The autumn-calving season is well underway on farms across the country, and with it comes many challenges.

Scour is the biggest killer of calves under one-month-old on farms, so preventative measures and treatment protocols are important to have in place.

Autumn calving

Autumn-calving herds are seeing the arrival of calves, and pens beginning to fill up in sheds.

Calves are born with no immunity, and colostrum is the only way that they can get these maternal antibodies.

When calves are born on farms this autumn it is important to remember the 1,2,3 rule regarding colostrum:

  1. Use the first milk (colostrum) from the cow;
  2. Feed the calf colostrum within the first two-hours of birth;
  3. Calves must be offered at least 3L of good-quality colostrum.


All scour outbreaks should be investigated early by consulting a vet who can then arrange for faecal samples to be sent to a lab.

Some vets may offer a quick diagnostic faecal sample test on-farm.

Early consultation and investigation means that the pathogen causing the scour can be identified, which in turn means that a targeted treatment plan for the pathogen can be developed.

Pathogens are often picked up from the environment, so lack of cleanliness in the calving area and in the calf-rearing house is a major risk factor.

Any calf that develops scour should be isolated from the other calves immediately.

Infected calves should be isolated in a warm environment and treated for the pathogen causing the scour.

If calf scour is, or has been an issue previously, a vaccination programme should be developed, and a future prevention plan created.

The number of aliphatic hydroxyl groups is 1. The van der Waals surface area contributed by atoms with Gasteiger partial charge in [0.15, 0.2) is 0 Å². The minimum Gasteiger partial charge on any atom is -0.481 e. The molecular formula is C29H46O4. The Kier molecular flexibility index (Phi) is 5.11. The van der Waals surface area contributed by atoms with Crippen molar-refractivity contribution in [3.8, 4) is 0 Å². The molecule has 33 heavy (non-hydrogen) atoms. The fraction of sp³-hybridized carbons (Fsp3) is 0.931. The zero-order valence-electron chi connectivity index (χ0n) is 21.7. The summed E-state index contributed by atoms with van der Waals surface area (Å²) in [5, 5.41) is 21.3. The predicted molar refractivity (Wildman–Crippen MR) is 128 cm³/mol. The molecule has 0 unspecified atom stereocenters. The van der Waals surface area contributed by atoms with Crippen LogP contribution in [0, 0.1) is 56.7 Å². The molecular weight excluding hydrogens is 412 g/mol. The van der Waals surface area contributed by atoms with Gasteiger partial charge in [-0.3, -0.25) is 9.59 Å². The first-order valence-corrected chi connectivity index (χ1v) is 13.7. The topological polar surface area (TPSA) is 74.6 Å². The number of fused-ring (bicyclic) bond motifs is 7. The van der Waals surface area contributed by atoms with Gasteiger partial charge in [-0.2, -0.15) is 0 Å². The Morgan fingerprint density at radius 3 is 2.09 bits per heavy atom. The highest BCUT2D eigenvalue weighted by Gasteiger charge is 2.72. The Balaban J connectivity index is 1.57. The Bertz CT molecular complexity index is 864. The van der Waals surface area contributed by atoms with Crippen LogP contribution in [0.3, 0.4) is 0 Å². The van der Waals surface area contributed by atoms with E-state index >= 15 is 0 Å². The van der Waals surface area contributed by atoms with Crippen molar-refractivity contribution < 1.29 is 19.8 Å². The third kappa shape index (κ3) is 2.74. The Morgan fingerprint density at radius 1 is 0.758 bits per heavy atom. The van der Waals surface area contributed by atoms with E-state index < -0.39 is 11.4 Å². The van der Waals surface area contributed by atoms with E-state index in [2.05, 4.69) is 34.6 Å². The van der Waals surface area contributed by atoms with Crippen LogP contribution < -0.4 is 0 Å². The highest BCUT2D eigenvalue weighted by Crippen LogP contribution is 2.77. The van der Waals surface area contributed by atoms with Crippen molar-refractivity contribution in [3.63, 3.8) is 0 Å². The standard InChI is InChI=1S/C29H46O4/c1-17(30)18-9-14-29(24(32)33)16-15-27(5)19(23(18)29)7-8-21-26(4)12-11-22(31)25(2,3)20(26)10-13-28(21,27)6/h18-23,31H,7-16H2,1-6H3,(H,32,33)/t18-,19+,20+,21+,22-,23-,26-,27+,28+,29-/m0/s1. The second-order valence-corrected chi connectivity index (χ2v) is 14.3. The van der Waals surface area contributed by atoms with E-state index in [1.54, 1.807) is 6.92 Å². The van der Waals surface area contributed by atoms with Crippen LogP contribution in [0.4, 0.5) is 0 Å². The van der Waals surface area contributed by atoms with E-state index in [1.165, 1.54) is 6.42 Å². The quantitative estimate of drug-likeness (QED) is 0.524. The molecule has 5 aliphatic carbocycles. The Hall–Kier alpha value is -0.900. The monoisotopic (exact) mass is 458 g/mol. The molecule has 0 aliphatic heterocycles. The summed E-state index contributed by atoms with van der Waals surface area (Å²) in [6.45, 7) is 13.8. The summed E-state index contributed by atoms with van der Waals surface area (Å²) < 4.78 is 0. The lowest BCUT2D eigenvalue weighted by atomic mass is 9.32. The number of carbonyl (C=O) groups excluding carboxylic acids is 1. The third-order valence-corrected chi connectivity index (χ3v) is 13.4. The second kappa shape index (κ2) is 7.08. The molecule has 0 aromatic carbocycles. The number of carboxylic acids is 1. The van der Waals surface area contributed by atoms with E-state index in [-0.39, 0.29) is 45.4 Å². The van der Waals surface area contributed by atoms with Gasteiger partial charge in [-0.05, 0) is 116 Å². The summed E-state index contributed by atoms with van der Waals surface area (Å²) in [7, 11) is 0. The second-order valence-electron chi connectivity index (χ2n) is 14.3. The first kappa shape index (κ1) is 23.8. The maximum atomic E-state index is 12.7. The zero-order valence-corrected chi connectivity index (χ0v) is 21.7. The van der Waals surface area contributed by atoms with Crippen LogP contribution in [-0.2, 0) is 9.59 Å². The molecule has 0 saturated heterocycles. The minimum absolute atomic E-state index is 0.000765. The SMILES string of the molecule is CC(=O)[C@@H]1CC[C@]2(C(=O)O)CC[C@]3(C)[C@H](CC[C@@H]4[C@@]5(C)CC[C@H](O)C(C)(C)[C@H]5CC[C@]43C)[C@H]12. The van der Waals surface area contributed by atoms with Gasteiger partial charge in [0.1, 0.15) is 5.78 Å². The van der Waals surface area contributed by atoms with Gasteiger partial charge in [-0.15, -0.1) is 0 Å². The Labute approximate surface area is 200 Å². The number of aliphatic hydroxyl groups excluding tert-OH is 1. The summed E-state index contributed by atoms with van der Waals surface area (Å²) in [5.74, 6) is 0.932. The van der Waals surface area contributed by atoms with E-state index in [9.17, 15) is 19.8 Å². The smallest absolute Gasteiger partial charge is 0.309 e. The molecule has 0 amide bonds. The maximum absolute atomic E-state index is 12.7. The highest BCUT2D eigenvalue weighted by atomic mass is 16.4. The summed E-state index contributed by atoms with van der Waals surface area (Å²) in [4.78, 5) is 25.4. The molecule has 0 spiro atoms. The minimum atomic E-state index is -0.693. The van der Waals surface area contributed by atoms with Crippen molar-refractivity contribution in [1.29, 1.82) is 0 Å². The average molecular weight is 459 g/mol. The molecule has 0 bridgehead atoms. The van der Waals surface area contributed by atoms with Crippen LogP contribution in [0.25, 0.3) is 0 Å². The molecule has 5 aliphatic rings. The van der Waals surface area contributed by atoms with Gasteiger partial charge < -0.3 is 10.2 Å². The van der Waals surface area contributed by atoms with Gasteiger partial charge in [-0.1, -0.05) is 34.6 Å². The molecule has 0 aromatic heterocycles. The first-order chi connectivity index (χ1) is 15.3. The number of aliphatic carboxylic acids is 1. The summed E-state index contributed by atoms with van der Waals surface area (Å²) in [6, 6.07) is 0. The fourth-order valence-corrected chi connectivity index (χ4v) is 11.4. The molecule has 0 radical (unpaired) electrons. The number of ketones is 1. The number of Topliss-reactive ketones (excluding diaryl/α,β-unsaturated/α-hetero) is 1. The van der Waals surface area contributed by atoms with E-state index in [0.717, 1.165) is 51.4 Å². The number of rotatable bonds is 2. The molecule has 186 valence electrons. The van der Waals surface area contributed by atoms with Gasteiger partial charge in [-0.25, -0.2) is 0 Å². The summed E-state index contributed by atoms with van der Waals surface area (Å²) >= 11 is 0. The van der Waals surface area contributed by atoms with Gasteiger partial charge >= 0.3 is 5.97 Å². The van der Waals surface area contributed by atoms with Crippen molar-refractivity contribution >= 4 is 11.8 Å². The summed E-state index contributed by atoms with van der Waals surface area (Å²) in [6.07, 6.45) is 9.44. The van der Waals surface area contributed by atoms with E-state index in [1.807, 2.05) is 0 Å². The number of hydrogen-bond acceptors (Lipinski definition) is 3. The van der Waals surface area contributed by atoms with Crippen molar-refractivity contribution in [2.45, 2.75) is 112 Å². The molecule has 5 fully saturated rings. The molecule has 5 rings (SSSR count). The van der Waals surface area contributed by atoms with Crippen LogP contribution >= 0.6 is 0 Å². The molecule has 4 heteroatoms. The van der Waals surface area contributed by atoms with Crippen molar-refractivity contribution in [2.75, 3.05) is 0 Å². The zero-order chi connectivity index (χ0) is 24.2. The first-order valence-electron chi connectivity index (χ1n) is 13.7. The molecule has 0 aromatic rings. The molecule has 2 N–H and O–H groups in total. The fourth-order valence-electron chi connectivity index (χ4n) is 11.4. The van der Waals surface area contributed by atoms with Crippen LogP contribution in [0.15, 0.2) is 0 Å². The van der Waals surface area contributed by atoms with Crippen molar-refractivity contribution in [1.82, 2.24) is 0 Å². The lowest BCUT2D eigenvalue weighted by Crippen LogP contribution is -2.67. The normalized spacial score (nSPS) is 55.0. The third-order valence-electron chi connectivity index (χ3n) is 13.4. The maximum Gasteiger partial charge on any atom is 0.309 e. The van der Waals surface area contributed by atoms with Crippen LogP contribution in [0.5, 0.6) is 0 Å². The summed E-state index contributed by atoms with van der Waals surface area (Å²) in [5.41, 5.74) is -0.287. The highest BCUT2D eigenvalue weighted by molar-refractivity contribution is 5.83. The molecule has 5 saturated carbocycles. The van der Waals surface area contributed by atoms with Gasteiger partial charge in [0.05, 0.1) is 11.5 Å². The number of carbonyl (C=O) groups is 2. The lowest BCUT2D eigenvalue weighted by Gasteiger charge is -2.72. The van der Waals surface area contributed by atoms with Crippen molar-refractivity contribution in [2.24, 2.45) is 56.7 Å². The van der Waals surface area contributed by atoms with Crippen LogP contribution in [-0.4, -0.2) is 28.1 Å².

There are a number of preventative measures that can be used on farms to stop calves from becoming sick with scour.

Firstly, access to the calf shed should be controlled. Nobody other than people working with the calves should enter the shed.

At the entrance there should a footbath and people working with the calves should be wearing relatively clean clothing.

The feeding equipment in the shed should be cleaned daily and the teats inspected regularly.

Bacteria can build up in the teat and then easily be digested by the calf, resulting in an upset stomach, also known as scour.

Young calves also find it difficult to regulate body temperature. If calves are cold, they will put more energy into staying warm rather than using it to promote growth.

So, to prevent that from happening, sheds need to be bedded well. Calf jackets can also be used if available.

Stocking rates in pens should also be closely monitored as overstocking can lead to an increased level of sickness.